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OPINION IS DIVIDED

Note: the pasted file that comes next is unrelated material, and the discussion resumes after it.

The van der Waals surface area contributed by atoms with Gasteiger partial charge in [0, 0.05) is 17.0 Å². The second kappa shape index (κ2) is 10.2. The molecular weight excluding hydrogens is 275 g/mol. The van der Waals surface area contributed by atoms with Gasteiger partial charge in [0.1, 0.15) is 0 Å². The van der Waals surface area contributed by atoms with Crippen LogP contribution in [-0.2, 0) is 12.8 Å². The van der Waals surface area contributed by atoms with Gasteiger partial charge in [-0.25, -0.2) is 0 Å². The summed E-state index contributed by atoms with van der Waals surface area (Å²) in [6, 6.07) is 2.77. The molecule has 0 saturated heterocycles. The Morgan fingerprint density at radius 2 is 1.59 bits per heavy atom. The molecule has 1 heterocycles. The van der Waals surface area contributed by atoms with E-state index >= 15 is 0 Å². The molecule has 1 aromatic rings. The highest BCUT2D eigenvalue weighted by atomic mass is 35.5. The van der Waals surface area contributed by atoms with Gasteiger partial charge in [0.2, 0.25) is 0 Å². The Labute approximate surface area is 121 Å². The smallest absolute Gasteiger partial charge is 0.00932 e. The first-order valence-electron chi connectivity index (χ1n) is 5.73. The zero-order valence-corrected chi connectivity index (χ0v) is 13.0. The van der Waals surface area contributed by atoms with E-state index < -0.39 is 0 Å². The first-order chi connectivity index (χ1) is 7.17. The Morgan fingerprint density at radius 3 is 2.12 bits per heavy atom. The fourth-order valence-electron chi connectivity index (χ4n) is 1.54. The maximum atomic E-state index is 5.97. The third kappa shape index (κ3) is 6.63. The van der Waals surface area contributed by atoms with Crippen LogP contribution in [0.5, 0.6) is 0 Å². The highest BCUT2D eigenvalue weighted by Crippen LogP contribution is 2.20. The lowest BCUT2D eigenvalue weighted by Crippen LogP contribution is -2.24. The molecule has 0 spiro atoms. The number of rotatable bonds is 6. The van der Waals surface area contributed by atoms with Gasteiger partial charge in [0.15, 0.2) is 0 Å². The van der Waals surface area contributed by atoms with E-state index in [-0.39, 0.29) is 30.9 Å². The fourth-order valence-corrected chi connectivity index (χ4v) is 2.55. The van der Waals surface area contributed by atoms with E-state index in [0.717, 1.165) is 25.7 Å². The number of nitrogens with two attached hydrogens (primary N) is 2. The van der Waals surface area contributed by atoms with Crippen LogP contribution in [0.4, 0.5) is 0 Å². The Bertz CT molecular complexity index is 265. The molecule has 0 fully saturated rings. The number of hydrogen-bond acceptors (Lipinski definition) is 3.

Rome Stirred Up by Alleged Mar riage of Dowager Queen. B«nor Hi« It That Hargherlt* Wow la the Morganatic Wife of Untitled l&nglneer The Facta In the Case. The reported morganatic marriage of Dowager Queen Margherita to an en gineer named Tenerani is causing no small stir in Rome. The New York World correspondent at Rome has made exhaustive personal inquiries on the subject, and the follow ing are the full facts of the case. The alleged bridegroom is widely known, being the son of the late Slg. Tenerani, a noted sculptor, after whom a street was named. His family is com paratively wealthy. The World correspQndent called at Tenerani's house and saw one of the Misses Tenerani. She was so flurried and agitated by the news that she could say nothing beyond denying the allega tion that her brother was a young Don Juan. Instead of being a hansome young man of 24, Tenerani is well over 50 years of age. He first had the honor of approaching her majesty in regard to the annual exhibition of fine arts, at which his father has been a constant ex hibitor. As he belonged to the commit tee, it often was his duty to escort Queen Margherita. After that he called at the Quirinal, and gradually became the dis creet channel through which her maj esty distributed private charities. This circumstance began to givt rise to court gossip, as Tenerani, a handsome man of commanding appearance, was admitted to the queen's presence even when others socially and politically far more important were excluded. When King Humbert was assassinated the bereaved queen made no secret of the comfort she derived from Tenerani's presence and ministration. She after ward devoted most of her time to traveling and yachting, when Tenerant was her constant companion, although he was invested with no official capacity. He even was known to have had high words with the queen's gentleman-in walting, Marquis Guiccioli, who resent ed his presence. But the queen would never allow Tenerani to be sent away. What brought this state of things prominently before the public of late was Queen Margherita's recent voyage to the arctic regions. Tenerani was her DOWAGER QUEEN MARGHBR1VA. (Reported to Have Married Sig. Tene/anl, an Engineer.) companion again, and it was more easy for the other members of the royal suite to notice alleged marks of familiarity or affection. It is altogether false, however, that Queen Margherita, who is 52 years old, intends to contract a morganatic mar riage with Tenerani. She would not risk the popularity she enjoys in Italy for any consideration. Her confessor, Father William Whit mee Taliottine, of the Fathers of San Silvestro, an Englishman, was inter viewed by the World correspondent in regard to the rumor, and pronounced it a mere newspaper canard. He thinks the queen incapable of such a step. But in court circles—which are no toriously uncharitable—Queen Marghe rita is by no means regarded as a par agon of sanctity. It is well known that her marriage was arranged by diplomacy and that there was not a spark of love on either side. And when the succession was assured King Humbert made no secret of his re lations with Countess Hercolani, Prin cess Ginetti and others, while the queen devoted herself to music and art. The latter led to her acquaintance with Ten erani. There is nothing in this royal romance to justify any aspersion on the fame of Queen Margherita. Although there have been stories about her from time to time, they have always come from hos tile sources. Tenerani is still in the queen's entour age, and his relatives expect him to win ter in Rome. Wnrnfng Agalnat Celibacy. At Cherry Point, Northumberland county, Va., is the grave of Izatis Andersof, who died August il, 1823, aged 44 years 6 months and 12 days. His epitaph states: "He was a worthy and estimable man, a kind neighbor, a faithful friend and a good citizen. In other relations of life he might have been equally praiseworthy, but he died a bachelor, having never ex perienced the comfort of being a hus band and father. This situation he found so comfortless that in his last will he directed this stone to be placed over his remains, with an inscription warning all young men from imitating an example of celibacy which yielded no other eventful fruits but disap pointment and remorse. Inscribed at his request by his friends." WINS PRAISE OF POPE. Governor Philippines Pleaaaa fM tiff In Settling the Vexing Friar Land Question. GOT. Taft has informed the war de partment that an agreement has bees reached for'the salt of the friar -landS there remaining only some small mat* ters of difference to be adjusted. Provision, it is understood, is made for a relation between the tenantry and state government which marks an advance even upon the land tenure system of Ireland. Thus, for instance, it is contemplated to sell this vast area of land purchased from the friars' orders for the benefit of the Filipinos themselves, for the money will go into their own treasury. Realizing that few of the Filipinos have any consid erable sums of money, the Philippine government proposes to allow them to buy the lands on long-time payinents, at a very moderate rate of interest on the deferred payments. The main purpose is to create the greatest possible number of landlords WILLIAM H. TAFT. (Governor of Philippines, Soon to Be See retary of War.)- i« the Philippines, for it is believed that such a body will be a strong con servator of peace and will do much to discourage future revolutionary movements. The question of the withdrawal of the friars, at the outset the most im portant connected with this problem, has, it is said at the war department, practically settled itself. Of the great body of friars in the Philippine islands at the outbreak of the war with Spain only 200 odd are said to have re mained, and nearly all of these are it) Manila, almost objects of charity These are as anxious in most cases to get away from the islands as those who, maintaining them at some sacri fice, are anxious to have them go. 01 a few who remain, it is felt that theii power to further embarrass the future relations of the government-ahd the people in the Philippines has disap peared. It is not doubted that the president and Secretary Root will approve Gov. Taft's arrangement, particularly as it appears that the people of the United States are not to be charged with any of the money required to buy friar#" lands. In all Catholic church quarters Gov. Taft and Archbishop Guidi are being warmly congratulated on their suc cess in solving the most intricate ol the questions intrusted to tueir diplo macy. The excellent impression pro duced by Gov. Taft during his so journ in Rome in the spring oY 1902 has now been greatly increased at the Vatican. THE DUKE OF NORFOLK. Earl Marshal of the Kingdom of Ens land and One of the Rlcheat Men In Europe. The duke of Norfolk, who, it is as serted, is engaged to be married to Hon. Gwendolin Maxwell, daughter ol Lord Herries, Is the fifteenth British nobleman to wear that title. It Is one of the oldest in the kingdom, hav ing been created in 1483, and the duke also has the titles earl marshal and hereditary marshal and chief butler of England. The duke, whose full name is Henry Fitz-Alan Howard, was born in London December 27, 1847, and succeeded his father to the title ~y- IIi§N THE DUKE OF NORFOLK. (British Aristocrat Who Is About to Con tract a Second Marriage.) and estates in 1860. He has been widower since 1887, when his wife, who was a daughter of Baron Don ongton, died. Being a Roman CaTholic peer, he was honored with being made a special envoy to Pope Leo in 1887 at the time of his jubilee. The duke also has beem prominent in poli tics. He was mayor of Sheffield 1895-6, and served as postmaster general five year. At the time of the Boer war he went to the front and distin guished himself. His heir is Lord Ed mond Bernard Talbot M. P. for Chi cester. HOT TIME 0DT WEST. United States Senator Indicted by Federal Grand Jury. Charged with Traflcklng in the Ap pointment of Poatmaatera—Ae cuaed Official Denlea Clalma of Hla Eneuiei. When the federal grand jury sitting at Omaha returned three indictments on November 16 against United States Senator Charles H. Dietrich, of Nebras ka, charged with trafficking in the ap pointment of postmasters, it established a record which has never been equaled. Never before in the history of the coun try has a United States senator been officially accused of selling government positions. The specific charge in this case was that Senator Dietrich had accepted a bribe in Connection with the appoint ment of Jacob Fisher as postmaster at Hastings, Neb., and also with conspir ing against the United States in connec tion with the same case. Rumors began to be circulated more than a year ago that all was not right with Mr. Dietrich's appointments. It was'said that Postmaster Fisher, of Hastings, had even complained that his appointment had cost so much money that he could not afford to contribute to the regular campaign fund. Several other appointments in the South Platte country, which is Mr. Dietrich's recog nized district, were said to have been made for money. These rumors became so strong that they finally attracted the attention of the .federal grand jury. The appoint ment of Jacob Fisher as postmaster at Hastings was the first case presented to the grand jury. The New York Herald says that evi dence before the grand jury was to this effect: Mr. Dietrich owned a building in Hastings which he wished to rent to the government for $1,800 annually. He negotiated with the department on these terms, but the postmaster, Hahn, re fused to approve the contract. Later the rental was lowered to $1,300 a year, after which Mr. Hahn approved and signed the agreement, with the addi tional proviso that Mr. Dietrich should provide the office furnfture at his own expense. Jacob Fisher, who was an applicant for the post office, was informed that he could have the appointment provided he would purchase the post-office furniture, which must be left in the room on his CHARLES H. DIETRICH. (First United States Senator Ever Indicted by Grand Jury.) retirement from the office. He was also to pay Mr. Dietrich $200 a year it is declared, as side rent for the building. Leopold Hahn, the former postmaster, is said to haye testified that Mr. Fisher also executed a note for $2,500 to Diet rich in further payment of the appoint ment. Fisher received the appointment. Since the Hastings investigation the appointments at Orleans, Alma, Ara pahoe, Fairbury and Wilsonville have been' subjected to rigid examinations, and with the exception of the Alma case no votes have been taken by the jury. Eliott Lowe, a business and personal friend of Dietrich, has been indicted for alleged conspiracy -in connection with the appointment at Alma. Postmaster Mitchell, of Alma, has also been indicted for alleged conspiracy to defraud the government. Mr. Dietrich's rise from an Illinois farmer boy to a bank president and United States senator is a story of hard work, ability, "courage and determina tion. Starting in life without a cent, he has pushed himself forward to his pres ent position of wealth and influence. He has been a retail dry goods clerk in Chicago, ordinary workman on a south ern plantation and a miner. It was while working in the mines of the Black Hills that he got his start in life by "striking it rich." Two years after Gen. Custer first en tered the "Hills" Mr. Dietrich was there, searching for gold. And when he found it he showed his good sense by leaving the mines forever and' returning to civ ilization. Settling at Hastings, Neb., he invested in lands and organized the Ger man national bank, of which he is the president. His lands increased in value and he grew wealthy. The country was settled by Germans, of whom Mr. Diet rich was leader. He entered politics. In 1900 he was elected governor and one year later United States senator. Begging aa a Fine Art. A strange way of arousing sympa thy and winning contributions of money is pursued by a beggar in Paris. Choosing a tree near which children are playing, he deliberately hangs himself then he groans to at tract attention. Their cries bring help, and he is cut down and relieved. A letter in his pocket describes his needy condition, and his reason for suicide. He is given money, and sent on his way rejoicing. IS A CHARMING WOMAN. Wife of Senator Reed Smoot la a Lai? •f Fine Education' and Many Accomplishment*. No more interesting woman will be in troduced to the senatorial circles this season than MrsReed Smoot, the-only wife of the new senator from Utah. She has just arrived in Washington. Mrs. Smoot is one of the youngest of the sen atorial women in spite of the fact that she is the mother of a large family. She is a "club woman," but is a great read er of the best literature and of newspa pers, keeping herself well posted on cur rent events. Mrs. Smoot was born, raised and edu cated in Salt Lake City. She was for merly Miss Alpha M. Eldridge. She graduated from the University of Utah, formerly called the University of Deseret, which school the'senator also attended, although he graduated in the Brigham Young academy. She was also educated as a musician, although her domestic duties of the past few years have weaned her from musical pursuits. MRS. REED SMOOT. (Wife of Utah Senator Who Is Having a Hard Time Just Now.) She is alilo, like the majority of her west ern sisters, an excellent horsewoman. Their eldest child is 16 years of age, and all the children are in school in faheir native state. They are i-H likely to be with their parents in WarJaingtonfdur ing the coming season. Mrs. Smoot is a woman of strong character and bright mind. She is of attractive appearance and has frank, cordial manners, and is sure to be liked in Washington as much as she is at home. Although both the senator and Mrs. Smoot are natives of Salt Lake City, their home has been in Provo City for many years. MINISTER TO PANAMA. William I. Ilachaiinn Selected for Im poi-tant Poat and invested with Special Power*. The president has selected William I. Buchanan, of New York, to be the first United States minister to Panama. His nomination as "envoy extraordinary and minister plenipotentiary" was sent to the senate one day and he left on the next for his post. Mr. Buchanan's selection was brought about by a desire on the part of the pres ident to secure, temporarily, at least, and during the crystallization of the re lations between the United States and Panama, the services of a trained and experienced diplomatic representative, having special knowledge of the Latin American races. By reason of long serv ice as United States minister to the Argentine republic Mr. Buchanan fills that description in the estimation of the state department It is understood that his assumption of duties is not to be per- WIL.LIAM I. BUCHANAN. (Minister Plenipotentiary to the Nrw Re public of Panama.) manent, for he sacrifices large business interests to undertake the work. The new minister was originally from Ohio and represented the state as an agriculturist commissioner at the worlds fair at Chicago. He was ap pointed by President Cleveland United States minister to Buenos Ayres. His record at that point was so satisfactory that President McKinley continued him at his post for several years after his accession to office. Mr. Buchanan next became director general of the Pan-American exposition at Buffalo, and since the close of that enterprise be has been engaged in pri vate business. He also has been looking after certain interests of the St. Louis exposition. Filipinoa Are Gay Dreaaera. The Filipinos are fond of showy at tire, and, if they can afford the ex pense, soon exhibit themselves in American garments. After a ship load of cheap straw hats with polka dot bands arrived in Manila, and a num ber of young Americans appeared on the streets with them, it was only a few days before every native in sigh' was capped in the same fashion. NOT HARD TO TBEAT. Kings and Queens Submissive in Doctors' Hands. German Emperor and King of Eng land Are What Blight Be Called Ideal Patienta Caar and Sultan the Reverie. Very seldom in his interesting career has the kaiser been placed so much at the mercy of the doctors as during the past few weeks, and there is every reason to believe that the state of affairs which so unfortunately happened is intensely disagreeable to his majesty in particu lar. He, like the late Queen Victoria, has a considerable belief in his own pow ers of staving off illness through sheer force of will, and when these methods have failed is inclined to receive the medical men with somewhat bad grace. Yet one of the physicians describes him as being a "good and even enthusi astic patient that is to say, when once he Bees there is nothing for it but a thor ough course of trea'xnent and a calm submission to whatever is ordered, he carries out instructions to the small est detail and with the most scrup5 ulous regard for being thorough. But he is so inquisitive, one of his doctors said some time ago, that he is at times somewhat embar rassing. His majesty cross-examines everybody in attendance on the intrica cies of his ailment, and winds up by sending for a book about it, whidh he studies with the utmost care. The next time the doctors come he, with a smile, often suggests an alternative treatment, "as in the case of So-and-so, with which, of course, you are familiar, doctor." If the kaiser finds himself laid up for a day or two the first thing which occupies his attention, after his treatment is set tled, is the rearrangement of his plans of work and the division of his time, so that as little of it as possible shall be wasted. Of course, hitherto the ail ments which have afflicted him have been comparatively trifling. The kaiser and King Edward are un doubtedly the two best patients, from the doctors' point of view, amongst the monarchs of Europe. The latter, whose brave bearingduring his severe illness IS months ago will forever be remembered, always persists in regarding any indis position from which he is suffering as of the most trifling character possible. When completely in the doctors' hands he encourages them in every way to treat his case with that same lack of EMPEROR WILLIAM. (Doctors Say That in Some Respects He Is an Ideal Patient.) hesitation which they would display if he were not king, but merely a subject. He carries out all their orders to the letter, and, desiring to take as pleasant a view as he can of the circumstances, insists on having only cheerful people about him. Sir Francis Laking, whose optimism and cheerful good-nature are notorious, is a great favorite of his. The king of Italy is generally regarded by the medical profession of his native country as an excellent patient, too, and his ailments are few nowadays, notwith standing his very weakly youth. Both these happy circumstances his doctors attribute in a large measure to the very rigorous treatment to which his military tutor submitted him as a boy, though surprise is sometimes expressed that this treatment did not kill him. Queen Wilhelmina of Holland gives her doctors a lot of trouble. She says she "hates doctors," and she will never endure their attentions except when ab solutely obliged, and then they have to take unusual preparations to see that their instructions are carried out. The story is told that one time, when the queen had evinced a marked disinclina tion to see a doctor on a certain occa sion, and on his entering the room un der pressure from the queen-mother had exclaimed that if he advanced she would scream, the medical man's calm answer was that he could not help her screaming while he was advancing, but he humbly begged to say that out of re gard for his duty to his sovereign and his own reputation it would be neces sary for him to administer something which would make screaming impossi ble as soon as he reached her. Both the czar of Russia and the sultan are bad patients, the one being anxious and timid and very easy in giving way to indisposition, and the other so sus picious as to make the lot of his doctors almost intolerable. He has even gone the length of demanding that the physic ordered by one doctor should be analyzed and tasted by another. Snacked Her Llpa Too Soon. A woman in Peltau, Styria, caught a big hare in a wire trap. She smacked her lips in anticipation of a delicious meal. With a handkerchief, in the corner of which was tied a roll of bank notes amounting to over a thou sand dollars, she tried to strangle the animal, but the hare made a dash for liberty, and got away with the hand kerchief and the money. $$$*• THE ISTHMIAN CANAL. Its Importance to the United Rtatw Waa Recognised by the Great* ..v eat of German Poeta. In one of his celebrated tions with Eckermann, the great Ger man poet, Goethe, showed thai he recognized the importance of the Panama canal to the United States and the world In general. Eckermann records the following under date of February 21, 1827: "With Goethe at table. He spoke much and with nigh respect of Alexander von Humboldt, whose book about Cuba and Colombia he had begun to read and whose views about the project of a canal at Panama seemed to be of especial interest to him. 'Humboldt,' Goethe said, 'has pointed out with great knowledge ser eral other points where by making use of rivers leading into the Gulf of Mex ico a canal perhaps could be construct-, ed more easily than at Panama. This must be left to the future and the great pioneers of human enterprise. If the project of the canal meets with success so far that ships of all sizes can pass through it from the Atlantic JOHANN WOLFGANG GOETHE. (Famous German Poet Who Predicted Building of Panama Canal.) into the Pacific it will produce im mense results for the whole human race whether civilized or not. 'I should be astonished,'" writes Eckermann, still quoting Goethe, 'if the United States should let pass such an opportunity without trying to aet it into their own hands. It is to be expected that this youthful country, pushing westward, within the next 30 or 40 years will have taken possession of all the vast territory on the other side of the Rocky mountains. One may foresee further that along the coast of the Pacific ocean, where na ture has "provided large and safe har bors, very important towns will spring up by and by, which will be the con necting link between the great cbm i^erce of the United States and China and the East Indies. In this case It would be absolutely necessary for the United States to have between their east and west coast, for their mercan tile vessels as well as for their men of-war, a quicker connection than the tedious and expensive voyage around Cape Horn.'" "I should wish," Goethe said to Eck ermann in the same conversation, "to live long enough to see the Panama canal, but I shall not. I should also like to see a connection between the Rhine and the Danube, but I doubt if there ever will be, considering tfte state of our German finances. Third ly, I wish to see the English in posses sion of a canal at Suez. I should think it worth enduring life for another 60 years to see these three great works executed." _______ HUGE NATURAL SPHINX Profile of an Old Ladr Wronght la Solid Stone by the Mighty Hand of Artlat Natnre. Nature, through the active agency of the rains, winds and even the dust, sometimes performs wonderful things in the strange fashioning of the ob durate stone into forms resembling the human face. On the very summit of Mount Tumalpais, a lofty peak that stands about 12 miles from the city of San Francisco, is a most remarkable profile wrought in the solid stone. Just a few minutes' walk from the end of the railroad that leads up to the mountain's summit, on the trail that circles the crest of the peak, brings one to the "Old Lady" herself. This huge natural SPHINX CARVED BY NATURE. (One of the Most Unique Sights Near Saa*?j Francisco. Cal.) sphinx seems to guard the path •here it narrows on a rocky ledge. The profile is perfect. The seams and creases made by the centuries of weather are like lines of care and age worn in the human, face. No one—however, aged in our' worldly years—can remember when the^/j "Old Lady" was young. However, when .jl one passes further along the path and^l!. looks backward the outline of the^ija wrinkled visage Is lost, and instead the*£|s eye can dimly trace the features of a4-*'3 woman young and as beautiful as am. Egyptian princess.